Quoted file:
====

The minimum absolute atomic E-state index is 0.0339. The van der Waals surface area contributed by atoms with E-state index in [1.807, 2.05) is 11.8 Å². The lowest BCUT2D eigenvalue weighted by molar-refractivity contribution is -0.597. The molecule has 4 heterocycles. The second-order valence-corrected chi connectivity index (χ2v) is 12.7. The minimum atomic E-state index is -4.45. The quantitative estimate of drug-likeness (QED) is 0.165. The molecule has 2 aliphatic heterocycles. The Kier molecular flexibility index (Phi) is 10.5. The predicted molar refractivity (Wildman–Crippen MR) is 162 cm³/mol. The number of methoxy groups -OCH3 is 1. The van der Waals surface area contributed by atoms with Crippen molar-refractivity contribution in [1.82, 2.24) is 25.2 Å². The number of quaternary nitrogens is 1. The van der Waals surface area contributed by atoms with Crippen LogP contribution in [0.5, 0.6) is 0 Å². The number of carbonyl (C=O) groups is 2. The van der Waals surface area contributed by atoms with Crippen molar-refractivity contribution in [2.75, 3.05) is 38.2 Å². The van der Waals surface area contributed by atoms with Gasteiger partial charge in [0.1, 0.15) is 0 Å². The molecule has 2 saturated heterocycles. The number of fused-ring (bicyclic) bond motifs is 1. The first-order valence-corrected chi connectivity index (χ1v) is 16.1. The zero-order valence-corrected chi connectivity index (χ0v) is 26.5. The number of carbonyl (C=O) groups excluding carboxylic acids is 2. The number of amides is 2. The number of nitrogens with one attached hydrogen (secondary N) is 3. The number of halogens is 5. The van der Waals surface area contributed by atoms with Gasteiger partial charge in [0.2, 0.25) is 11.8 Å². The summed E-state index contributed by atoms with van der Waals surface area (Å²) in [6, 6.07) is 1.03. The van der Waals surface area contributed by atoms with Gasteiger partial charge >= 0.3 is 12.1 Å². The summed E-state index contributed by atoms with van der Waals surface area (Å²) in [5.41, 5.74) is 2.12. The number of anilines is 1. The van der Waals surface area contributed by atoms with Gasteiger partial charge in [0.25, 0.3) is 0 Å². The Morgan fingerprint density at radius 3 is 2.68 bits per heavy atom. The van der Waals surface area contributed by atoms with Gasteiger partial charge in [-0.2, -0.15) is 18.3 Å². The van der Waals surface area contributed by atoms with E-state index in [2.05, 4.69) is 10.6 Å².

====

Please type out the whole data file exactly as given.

The minimum absolute atomic E-state index is 0.0339. The van der Waals surface area contributed by atoms with E-state index in [1.807, 2.05) is 11.8 Å². The lowest BCUT2D eigenvalue weighted by molar-refractivity contribution is -0.597. The molecule has 4 heterocycles. The second-order valence-corrected chi connectivity index (χ2v) is 12.7. The minimum atomic E-state index is -4.45. The quantitative estimate of drug-likeness (QED) is 0.165. The molecule has 2 aliphatic heterocycles. The Kier molecular flexibility index (Phi) is 10.5. The predicted molar refractivity (Wildman–Crippen MR) is 162 cm³/mol. The number of methoxy groups -OCH3 is 1. The van der Waals surface area contributed by atoms with Crippen molar-refractivity contribution in [1.82, 2.24) is 25.2 Å². The number of quaternary nitrogens is 1. The van der Waals surface area contributed by atoms with Crippen LogP contribution in [0.5, 0.6) is 0 Å². The number of carbonyl (C=O) groups is 2. The van der Waals surface area contributed by atoms with Crippen molar-refractivity contribution in [2.75, 3.05) is 38.2 Å². The van der Waals surface area contributed by atoms with Gasteiger partial charge in [0.1, 0.15) is 0 Å². The molecule has 2 saturated heterocycles. The number of fused-ring (bicyclic) bond motifs is 1. The first-order valence-corrected chi connectivity index (χ1v) is 16.1. The zero-order valence-corrected chi connectivity index (χ0v) is 26.5. The number of carbonyl (C=O) groups excluding carboxylic acids is 2. The number of amides is 2. The number of nitrogens with one attached hydrogen (secondary N) is 3. The number of halogens is 5. The van der Waals surface area contributed by atoms with Gasteiger partial charge in [0.2, 0.25) is 11.8 Å². The summed E-state index contributed by atoms with van der Waals surface area (Å²) in [6, 6.07) is 1.03. The van der Waals surface area contributed by atoms with Gasteiger partial charge >= 0.3 is 12.1 Å². The summed E-state index contributed by atoms with van der Waals surface area (Å²) in [5.41, 5.74) is 2.12. The number of anilines is 1. The van der Waals surface area contributed by atoms with Gasteiger partial charge in [0.25, 0.3) is 0 Å². The Morgan fingerprint density at radius 3 is 2.68 bits per heavy atom. The van der Waals surface area contributed by atoms with Gasteiger partial charge in [-0.2, -0.15) is 18.3 Å². The van der Waals surface area contributed by atoms with E-state index in [2.05, 4.69) is 10.6 Å².